The Observer (Kampala)

Uganda: President Alerts Youth About HIV/Aids

Photo: Aphaluck Bhatiasevi/WHO
The health sector played a key role despite numerous challenges in the year 2012.

President Museveni has made a disturbing revelation that HIV prevalence rates in some parts of the country stand at 41%, a figure that more than double the officially stated statistics.

Speaking at the enthronement of Anglican Archbishop Stanley Ntagali on Sunday, Museveni urged church leaders to focus on the fight against HIV/Aids in their work

"HIV/Aids is going up again, in some places 41% of people have HIV," he said. "Please let's go back to our message of alerting the young people about this problem. I appeal to you to use the pulpit to save our children."

Ntagali's Catholic and Orthodox counterparts, Dr Cyprian Kizito and Jonah Lwanga, respectively, were in attendance.

"In 1986 when we came out of the bush, HIV prevalence was high, yet we have 85% Christians, 12% Muslims and only 2% non-believers. This meant the message wasn't going through," he said.

"When we intervened with our political action of preaching ABC on rallies, the prevalence came down dramatically."

The president attributed the sudden rise to misinformation, "because we succeeded, new confusion came in with all sorts of messages."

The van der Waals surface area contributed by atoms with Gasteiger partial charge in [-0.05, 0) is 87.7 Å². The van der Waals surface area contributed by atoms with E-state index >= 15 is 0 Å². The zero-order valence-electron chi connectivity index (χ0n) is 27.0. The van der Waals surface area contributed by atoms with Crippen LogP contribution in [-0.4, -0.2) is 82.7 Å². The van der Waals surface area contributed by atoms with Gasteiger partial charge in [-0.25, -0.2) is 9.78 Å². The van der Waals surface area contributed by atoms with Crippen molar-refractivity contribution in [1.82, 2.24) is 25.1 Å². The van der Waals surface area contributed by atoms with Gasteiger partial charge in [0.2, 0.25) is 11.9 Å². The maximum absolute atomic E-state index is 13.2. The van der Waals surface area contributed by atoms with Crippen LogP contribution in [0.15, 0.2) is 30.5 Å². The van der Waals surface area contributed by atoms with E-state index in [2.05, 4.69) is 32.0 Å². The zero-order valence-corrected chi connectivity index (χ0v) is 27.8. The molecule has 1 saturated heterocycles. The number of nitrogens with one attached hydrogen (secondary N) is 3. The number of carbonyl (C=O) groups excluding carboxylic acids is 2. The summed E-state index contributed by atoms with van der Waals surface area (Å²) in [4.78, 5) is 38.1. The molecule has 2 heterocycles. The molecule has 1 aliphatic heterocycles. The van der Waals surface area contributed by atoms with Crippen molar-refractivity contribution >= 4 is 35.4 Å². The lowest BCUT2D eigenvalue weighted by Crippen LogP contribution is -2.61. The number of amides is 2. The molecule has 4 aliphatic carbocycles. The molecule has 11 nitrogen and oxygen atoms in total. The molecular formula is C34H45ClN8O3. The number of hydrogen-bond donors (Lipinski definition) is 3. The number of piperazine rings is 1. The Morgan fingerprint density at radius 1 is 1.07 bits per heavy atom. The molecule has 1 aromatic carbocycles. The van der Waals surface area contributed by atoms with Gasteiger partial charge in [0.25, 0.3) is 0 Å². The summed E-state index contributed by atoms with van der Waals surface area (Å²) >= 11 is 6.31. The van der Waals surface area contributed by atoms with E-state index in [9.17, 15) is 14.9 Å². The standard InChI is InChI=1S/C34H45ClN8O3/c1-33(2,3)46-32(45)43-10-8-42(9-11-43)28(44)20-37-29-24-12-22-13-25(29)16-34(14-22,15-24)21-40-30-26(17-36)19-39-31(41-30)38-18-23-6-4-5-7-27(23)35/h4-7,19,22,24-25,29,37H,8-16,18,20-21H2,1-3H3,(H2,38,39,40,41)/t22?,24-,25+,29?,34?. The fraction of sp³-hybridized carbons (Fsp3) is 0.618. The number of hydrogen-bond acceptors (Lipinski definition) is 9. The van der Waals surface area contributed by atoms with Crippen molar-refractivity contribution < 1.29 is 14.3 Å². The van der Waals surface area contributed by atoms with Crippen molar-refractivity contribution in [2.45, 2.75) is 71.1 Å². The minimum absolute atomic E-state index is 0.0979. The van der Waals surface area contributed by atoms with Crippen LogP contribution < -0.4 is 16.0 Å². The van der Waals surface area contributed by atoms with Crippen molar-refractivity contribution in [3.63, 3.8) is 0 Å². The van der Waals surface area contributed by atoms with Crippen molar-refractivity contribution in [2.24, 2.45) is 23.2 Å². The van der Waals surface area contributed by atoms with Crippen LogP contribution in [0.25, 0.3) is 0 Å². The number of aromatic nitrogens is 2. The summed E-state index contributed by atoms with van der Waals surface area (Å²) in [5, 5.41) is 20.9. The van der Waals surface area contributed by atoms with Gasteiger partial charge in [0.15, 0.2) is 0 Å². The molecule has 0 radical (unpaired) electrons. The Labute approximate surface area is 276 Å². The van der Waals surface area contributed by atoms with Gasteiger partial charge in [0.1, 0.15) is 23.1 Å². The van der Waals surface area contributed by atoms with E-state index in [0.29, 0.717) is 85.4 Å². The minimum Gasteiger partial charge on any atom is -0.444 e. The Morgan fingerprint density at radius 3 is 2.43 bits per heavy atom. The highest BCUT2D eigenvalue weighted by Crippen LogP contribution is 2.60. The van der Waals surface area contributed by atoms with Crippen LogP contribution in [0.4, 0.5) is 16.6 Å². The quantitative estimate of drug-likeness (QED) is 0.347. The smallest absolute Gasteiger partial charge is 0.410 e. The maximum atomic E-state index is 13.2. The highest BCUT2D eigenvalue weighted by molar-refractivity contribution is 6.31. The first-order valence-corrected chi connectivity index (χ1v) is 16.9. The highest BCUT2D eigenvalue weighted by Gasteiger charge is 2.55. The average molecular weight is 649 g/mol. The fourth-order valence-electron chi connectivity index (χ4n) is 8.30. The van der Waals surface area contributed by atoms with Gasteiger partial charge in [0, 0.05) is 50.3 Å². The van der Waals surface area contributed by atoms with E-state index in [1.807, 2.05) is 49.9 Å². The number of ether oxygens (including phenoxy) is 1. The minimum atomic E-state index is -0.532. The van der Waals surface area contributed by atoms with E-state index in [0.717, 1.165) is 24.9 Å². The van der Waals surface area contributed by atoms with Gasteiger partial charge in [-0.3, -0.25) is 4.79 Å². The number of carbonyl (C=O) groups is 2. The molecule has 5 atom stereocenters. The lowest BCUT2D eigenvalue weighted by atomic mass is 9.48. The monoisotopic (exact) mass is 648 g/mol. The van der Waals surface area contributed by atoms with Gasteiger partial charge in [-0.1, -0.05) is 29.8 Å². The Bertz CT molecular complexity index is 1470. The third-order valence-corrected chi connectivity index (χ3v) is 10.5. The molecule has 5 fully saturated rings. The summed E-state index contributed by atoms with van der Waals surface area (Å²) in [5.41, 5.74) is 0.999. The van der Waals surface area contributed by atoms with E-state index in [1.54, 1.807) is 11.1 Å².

Until recently, HIV prevalence rates had stagnated at 6.4%; but it is now estimated at 7.3%. The President, however, commended religious leaders for the consistent stand against homosexuality. He noted that even in the past, homosexuals were not persecuted, although the practice was not promoted.

"The homosexuals weren't persecuted, [or] killed. Some of them even did good work but at the same time, they weren't promoted. Sexual matters even of heterosexuals are confidential," he said before adding: "The issue now is promotion as if it's a good thing; that one, we will not accept."

In his speech, Archbishop Ntagali promised to fight vices like homosexuality, defilement, child sacrifice and domestic violence as well as divorce and corruption.

"These and many other evils have affected the spiritual lives of our people," he said. "We need to revive our people's commitment to God in order to be committed to him and to be responsible citizens."

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